At the same time, voluntary activism gives the agency total freedom of action, and it does not have to adjust its editorial line to any permanent or occasional sponsor.
In terms of international presence, in addition to the importance of being able to provide information from different continents, currently in 9 languages and contextualising events with a global outlook, this has a fundamental additional intangible value.
Because of the interconnection and growing contact between all cultures, we are in the presence of the birth of the first planetary civilisation in human history. Given this, it is necessary to forge understanding, convergence and a sense of community between the different cultural processes, an objective that Pressenza addresses through providing information about the richness of diversity, the nonviolent resolution of conflicts, geopolitical multilateralism, the reparation of historical injustices and reconciliation between peoples.
In times of social fracture and in the same spirit of convergence towards the pillars of nonviolence and the fight against all forms of discrimination, the agency opens its doors to a considerable number of collaborators, with its national or language-based editorial offices assuming an autonomous character that gives them an important degree of freedom of action.
This characteristic of autonomy makes it possible to set editorial priorities of local, national, regional or even cultural relevance, adapting to the needs of the moment, but also to forge an internal spirit of assembling diversity, including, no doubt, the debate and deepening of issues on which there is not necessarily automatic editorial agreement.
In its development strategy, Pressenza has made collaborative relationships an axis of its actions. The creation and maintenance of communication networks together with media and agencies from all regions of the world create the necessary conditions to displace the manipulation of information by agencies that hegemonise public discourse, while at the same time proposing new common meanings of solidarity, cooperation and integration.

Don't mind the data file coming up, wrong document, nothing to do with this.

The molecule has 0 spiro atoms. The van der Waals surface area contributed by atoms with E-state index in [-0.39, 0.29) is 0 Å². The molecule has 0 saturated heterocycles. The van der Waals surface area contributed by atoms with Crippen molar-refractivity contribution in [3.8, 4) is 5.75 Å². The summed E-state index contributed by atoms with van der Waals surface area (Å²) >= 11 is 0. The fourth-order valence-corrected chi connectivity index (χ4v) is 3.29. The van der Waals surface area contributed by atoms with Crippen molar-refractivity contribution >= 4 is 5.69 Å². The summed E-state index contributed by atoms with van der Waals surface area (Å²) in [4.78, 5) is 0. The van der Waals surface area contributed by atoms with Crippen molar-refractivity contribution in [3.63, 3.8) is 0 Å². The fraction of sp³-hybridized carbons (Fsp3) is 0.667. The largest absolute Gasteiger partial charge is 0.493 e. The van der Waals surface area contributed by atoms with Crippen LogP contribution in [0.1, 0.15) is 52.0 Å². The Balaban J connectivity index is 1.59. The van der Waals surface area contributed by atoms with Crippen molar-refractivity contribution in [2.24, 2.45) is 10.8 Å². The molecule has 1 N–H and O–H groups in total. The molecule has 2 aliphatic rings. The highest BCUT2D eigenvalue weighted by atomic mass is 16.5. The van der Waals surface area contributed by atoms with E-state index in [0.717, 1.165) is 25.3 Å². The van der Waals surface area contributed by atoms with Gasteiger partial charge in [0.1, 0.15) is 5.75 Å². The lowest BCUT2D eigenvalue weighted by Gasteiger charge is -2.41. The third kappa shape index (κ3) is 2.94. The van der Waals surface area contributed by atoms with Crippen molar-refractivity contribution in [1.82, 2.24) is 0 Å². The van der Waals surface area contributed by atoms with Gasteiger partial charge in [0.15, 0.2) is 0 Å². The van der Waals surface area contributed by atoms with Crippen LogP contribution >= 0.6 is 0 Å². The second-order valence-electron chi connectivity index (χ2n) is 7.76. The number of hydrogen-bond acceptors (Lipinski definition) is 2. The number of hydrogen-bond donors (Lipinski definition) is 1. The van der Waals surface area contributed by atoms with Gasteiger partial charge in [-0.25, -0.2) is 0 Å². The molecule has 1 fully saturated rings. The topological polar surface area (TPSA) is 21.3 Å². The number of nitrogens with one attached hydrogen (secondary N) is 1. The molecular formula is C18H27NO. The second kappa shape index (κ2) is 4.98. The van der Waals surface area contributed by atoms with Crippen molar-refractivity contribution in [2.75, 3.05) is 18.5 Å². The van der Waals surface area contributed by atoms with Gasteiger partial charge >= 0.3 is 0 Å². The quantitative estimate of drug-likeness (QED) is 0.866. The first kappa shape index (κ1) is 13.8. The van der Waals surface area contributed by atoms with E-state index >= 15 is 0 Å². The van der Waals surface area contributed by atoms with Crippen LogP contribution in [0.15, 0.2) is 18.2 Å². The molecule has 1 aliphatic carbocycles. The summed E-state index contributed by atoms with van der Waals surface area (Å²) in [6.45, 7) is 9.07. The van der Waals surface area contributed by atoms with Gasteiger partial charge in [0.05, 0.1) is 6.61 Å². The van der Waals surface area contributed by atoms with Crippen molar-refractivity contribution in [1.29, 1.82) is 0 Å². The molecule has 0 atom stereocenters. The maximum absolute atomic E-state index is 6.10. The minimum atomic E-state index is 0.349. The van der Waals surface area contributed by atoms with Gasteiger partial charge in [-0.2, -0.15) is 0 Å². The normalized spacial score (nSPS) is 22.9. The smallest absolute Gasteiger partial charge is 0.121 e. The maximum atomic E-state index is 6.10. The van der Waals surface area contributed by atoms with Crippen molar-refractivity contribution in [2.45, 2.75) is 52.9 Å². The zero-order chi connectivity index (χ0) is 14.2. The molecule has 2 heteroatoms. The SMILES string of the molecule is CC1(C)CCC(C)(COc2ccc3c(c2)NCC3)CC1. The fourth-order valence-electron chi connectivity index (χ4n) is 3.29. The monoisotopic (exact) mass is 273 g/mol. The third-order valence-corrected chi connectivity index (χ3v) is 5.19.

As we continue to exercise and perfect the craft of communication production, we face today the same challenge as all those who want a profound and lasting revolution from which results a new matrix of relationships, a new social organisation with humanist characteristics and a new human being.
This challenge consists of being able to establish dialogical contact with large groups of people, in being able to penetrate the layer of superficiality induced by the lack of literacy and communication of a cruel capitalist system, which today is trying to reinvent itself through new technologies.
The challenge to make this dialogue of new meanings a reality is facilitated not only by the evident deterioration of the objective situation in which populations live today, but also by the increasing weakening of the paradigms that supported a type of social organisation that is now obsolete.
However, in the face of the uncertainty and instability that this situation generates, conservatism and the past also emerge as provisional anchors, an illusory compensation for the present state of anxiety.
Humanity urgently needs new foundations on which to build its future horizon, a horizon that is expected to be intensely multicultural and intercultural, of equity, diversity, horizontality between people, genders, peoples and cultures.
In order to make that image a reality, the challenge is then synthesised in connecting with that profound driving force that from the beginning of history has moved human beings between doubts and certainties, between successes and errors, towards unattainable utopias that later became the fullest and most indubitable reality.
To quote Freire, “By making and remaking themselves in the process of making history, as subjects and objects, women and men, becoming beings of insertion in the world and not of pure adaptation to the world, ended up having in the dream also a motor of history. There is no change without a dream, just as there is no dream without hope”.[ii]
And to quote Silo:
“Oh useless and wicked prophecy that proclaims the end of the world. I affirm that the human being shall not only continue to live but shall grow without limit. And I say, moreover, that the deniers of life wish to steal all hope—that beating heart of human action.”[iii]
It’s therefore worth our while to try.